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Municipal court's future discussed by City Council

Municipal court's future discussed by City Council

September 20th, 2017 by David Wilson in Local News

The large room on the second floor of the California City Hall, generally known as the Council Chamber, is actually set up as a courtroom. Municipal Court actions are held in this room. (Democrat photo / David A. Wilson)

The future of the California Municipal Court was discussed by the Board of Aldermen at its regular monthly meeting Sept. 2.

The issue came up because the Missouri Supreme Court ruled on several changes, which need to be made in the operation of municipal courts. The court took up the matter of municipal courts, because of the recommendation of the Ferguson Commission appointed by former Gov. Jay Nixon, to study ways to heal rifts in the community after the fatal shooting of Michael Brown Aug. 9, 2014. After reviewing complaints about the operations of municipal courts in the St. Louis area, the court ordered the changes.

The ruling, made in September of last year, was supposed to go into effect July 1. Enforcement has been delayed, apparently because of the large number of small cities, which have been unable to decide how to handle the required changes.

Even though the municipal courts are a division of the state court system, and thus under the oversight of the Supreme Court, they are a creation of the cities in which they are held. The Supreme Court has set "minimum operating standards for municipal courts." In order for a municipal court to operate, every Municipal Judge, Substitute Judge, or Provisional Judge shall, by Jan. 1 and July 1 of each year, certify to the Presiding Circuit Judge of the County of the compliance with the Minimum Operating Standards.

Some of the changes to insure the separation of the judicial branch, executive and legislative branches of small cities are proving to be a major difficulty for many communities.

Jamestown and Clarksburg decided early on to send their municipal cases to the Associate Circuit Court for resolution. Since Clarksburg does not currently have a city police officer, this has not affected the Associate Court.

Tipton has elected to keep it's municipal court and will seek certification of it's court. That city has about 150 cases each year.

The California aldermen are in the process of deciding whether to continue operating a municipal court. This would require a court clerk to be on duty at least 30 hours each week. The municipal court clerk can't do any work, which could be considered a conflict of interest, whether actual, or apparent.

For California, this means that the city police clerk could no longer serve as municipal court clerk. The California Municipal Court also would have to pursue court automation to allow payments to be made online, and to make free online access available for information about pending cases, outstanding warrants and scheduled dockets.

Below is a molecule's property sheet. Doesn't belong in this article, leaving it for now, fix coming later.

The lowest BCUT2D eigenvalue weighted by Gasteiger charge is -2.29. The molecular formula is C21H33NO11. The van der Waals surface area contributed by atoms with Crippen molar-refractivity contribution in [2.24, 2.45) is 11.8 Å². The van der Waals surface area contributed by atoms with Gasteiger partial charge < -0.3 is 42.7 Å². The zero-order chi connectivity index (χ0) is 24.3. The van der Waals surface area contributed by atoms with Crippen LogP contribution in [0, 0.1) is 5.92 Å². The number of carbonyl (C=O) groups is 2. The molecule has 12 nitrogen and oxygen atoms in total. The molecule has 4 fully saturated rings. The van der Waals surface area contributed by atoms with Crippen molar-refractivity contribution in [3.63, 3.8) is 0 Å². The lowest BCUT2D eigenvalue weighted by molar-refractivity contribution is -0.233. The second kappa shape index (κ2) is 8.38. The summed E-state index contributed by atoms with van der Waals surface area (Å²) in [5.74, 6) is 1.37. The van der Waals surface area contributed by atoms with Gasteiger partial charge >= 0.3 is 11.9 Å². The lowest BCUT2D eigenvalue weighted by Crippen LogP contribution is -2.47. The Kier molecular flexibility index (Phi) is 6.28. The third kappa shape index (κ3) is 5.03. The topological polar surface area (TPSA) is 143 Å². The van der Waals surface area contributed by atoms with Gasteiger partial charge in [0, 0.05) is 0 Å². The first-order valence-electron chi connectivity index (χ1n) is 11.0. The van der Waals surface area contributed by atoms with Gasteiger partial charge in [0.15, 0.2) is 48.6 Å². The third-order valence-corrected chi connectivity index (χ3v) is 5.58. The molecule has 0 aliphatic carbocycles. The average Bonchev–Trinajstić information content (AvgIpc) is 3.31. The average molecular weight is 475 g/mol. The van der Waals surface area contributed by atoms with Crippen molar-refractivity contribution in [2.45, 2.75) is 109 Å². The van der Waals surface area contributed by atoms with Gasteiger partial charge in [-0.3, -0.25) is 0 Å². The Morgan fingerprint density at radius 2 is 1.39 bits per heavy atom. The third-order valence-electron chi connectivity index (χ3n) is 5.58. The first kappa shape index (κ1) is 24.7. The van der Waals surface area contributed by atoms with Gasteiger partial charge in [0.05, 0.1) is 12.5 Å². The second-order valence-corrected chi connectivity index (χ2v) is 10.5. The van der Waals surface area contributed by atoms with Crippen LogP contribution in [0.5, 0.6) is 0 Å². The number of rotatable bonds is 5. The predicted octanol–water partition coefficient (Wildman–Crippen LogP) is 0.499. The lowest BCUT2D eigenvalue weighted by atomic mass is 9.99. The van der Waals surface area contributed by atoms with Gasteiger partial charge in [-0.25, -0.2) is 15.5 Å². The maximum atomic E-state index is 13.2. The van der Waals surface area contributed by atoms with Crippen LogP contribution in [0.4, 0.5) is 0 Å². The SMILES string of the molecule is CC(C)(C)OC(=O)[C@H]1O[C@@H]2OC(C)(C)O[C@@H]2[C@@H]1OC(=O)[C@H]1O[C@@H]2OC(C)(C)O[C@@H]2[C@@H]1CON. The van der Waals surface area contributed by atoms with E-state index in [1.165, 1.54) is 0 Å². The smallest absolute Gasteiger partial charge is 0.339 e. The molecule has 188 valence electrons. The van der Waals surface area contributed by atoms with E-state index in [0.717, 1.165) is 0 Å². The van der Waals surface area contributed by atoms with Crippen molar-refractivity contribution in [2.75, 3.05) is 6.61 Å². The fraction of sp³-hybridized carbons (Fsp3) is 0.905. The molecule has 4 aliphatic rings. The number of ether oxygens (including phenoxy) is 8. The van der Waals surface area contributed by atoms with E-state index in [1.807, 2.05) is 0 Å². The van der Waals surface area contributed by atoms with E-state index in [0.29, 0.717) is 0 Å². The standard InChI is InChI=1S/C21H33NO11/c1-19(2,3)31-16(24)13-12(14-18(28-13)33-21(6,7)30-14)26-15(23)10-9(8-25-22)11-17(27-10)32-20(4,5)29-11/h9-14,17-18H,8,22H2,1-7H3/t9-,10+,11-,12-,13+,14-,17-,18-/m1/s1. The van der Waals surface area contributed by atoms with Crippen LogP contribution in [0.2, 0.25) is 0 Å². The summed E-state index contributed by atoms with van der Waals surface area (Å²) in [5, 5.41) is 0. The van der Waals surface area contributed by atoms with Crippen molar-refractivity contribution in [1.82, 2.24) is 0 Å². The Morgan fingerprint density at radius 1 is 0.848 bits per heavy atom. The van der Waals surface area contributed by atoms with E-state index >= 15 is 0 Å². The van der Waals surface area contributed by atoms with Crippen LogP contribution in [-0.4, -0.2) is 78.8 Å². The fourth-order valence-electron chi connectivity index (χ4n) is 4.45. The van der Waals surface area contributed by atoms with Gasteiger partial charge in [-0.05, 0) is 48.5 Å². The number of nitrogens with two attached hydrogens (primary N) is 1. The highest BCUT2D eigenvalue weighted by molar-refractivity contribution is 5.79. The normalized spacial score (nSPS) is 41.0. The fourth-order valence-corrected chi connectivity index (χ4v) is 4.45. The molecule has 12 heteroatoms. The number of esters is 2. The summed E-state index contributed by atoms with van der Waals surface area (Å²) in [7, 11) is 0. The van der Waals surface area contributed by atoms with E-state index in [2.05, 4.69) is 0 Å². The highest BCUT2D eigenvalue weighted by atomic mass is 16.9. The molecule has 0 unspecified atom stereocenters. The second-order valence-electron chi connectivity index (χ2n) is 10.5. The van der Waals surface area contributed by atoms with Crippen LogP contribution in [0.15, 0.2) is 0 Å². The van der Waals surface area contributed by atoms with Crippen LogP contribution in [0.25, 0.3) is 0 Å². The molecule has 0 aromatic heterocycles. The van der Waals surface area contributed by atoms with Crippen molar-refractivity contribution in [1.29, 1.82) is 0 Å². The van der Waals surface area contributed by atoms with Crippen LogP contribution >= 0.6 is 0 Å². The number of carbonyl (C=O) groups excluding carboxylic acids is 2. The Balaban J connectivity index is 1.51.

Another requirement is not a problem for the city of California. The court must meet in a space that's large enough to accommodate the public. The city of California already has met that requirement, since the room generally known as the Council Chamber is actually set up as a courtroom.

The alternative to meeting the requirements is for all of the California municipal cases to go before the Associate Circuit Court. The addition of California's average of 400 municipal cases each year would most likely require adding additional sessions of the Moniteau County Associate Circuit Court.

Moniteau County has only a single courtroom. The 2017 Moniteau County Court schedule, with it's Arraignment Days, Law Days, Jury weeks, Juvenile and Drug Courts is already tight. There are three Circuit Judges, one Associate Circuit Judge and a retired judge seeking time in the courtroom to hear certain cases. Court cases could be delayed longer than they are now.

Elimination of the city of California Municipal Court would also require some rewriting of many, if not most, of the city ordinances, in order to assure that they meet the Associate Circuit Court standards for sentences, fines and court costs.

An additional factor, which is at least a part of Tipton's effort to keep its municipal court system, is the extra burden placed on the municipality to have it's police officers in court for the municipal cases. This would be less of a problem for California, being also the county seat.

The Board of Aldermen will discuss this matter at the October council meeting. The next council meeting at 7 p.m. Oct. 2 at the California City Hall and/or contact their representatives on the Board of Aldermen or the City Attorney.

The aldermen and their telephone numbers are: Alderman Joe Coffelt, Ward 1, 573-796-3275; Alderman Ron Baker, Ward 1, 573-796-3714; Alderman Darryl Elliott, Ward 2, 573-796-2868; Alderman Bryan Lawson, Ward 2, 573-796-2305; Alderwoman Resa Dudley, Ward 3, 573-796-6333; Alderman Lanny Ash, Ward 3, 573-796-2049. City Attorney Ann Perry, 573-796-2113.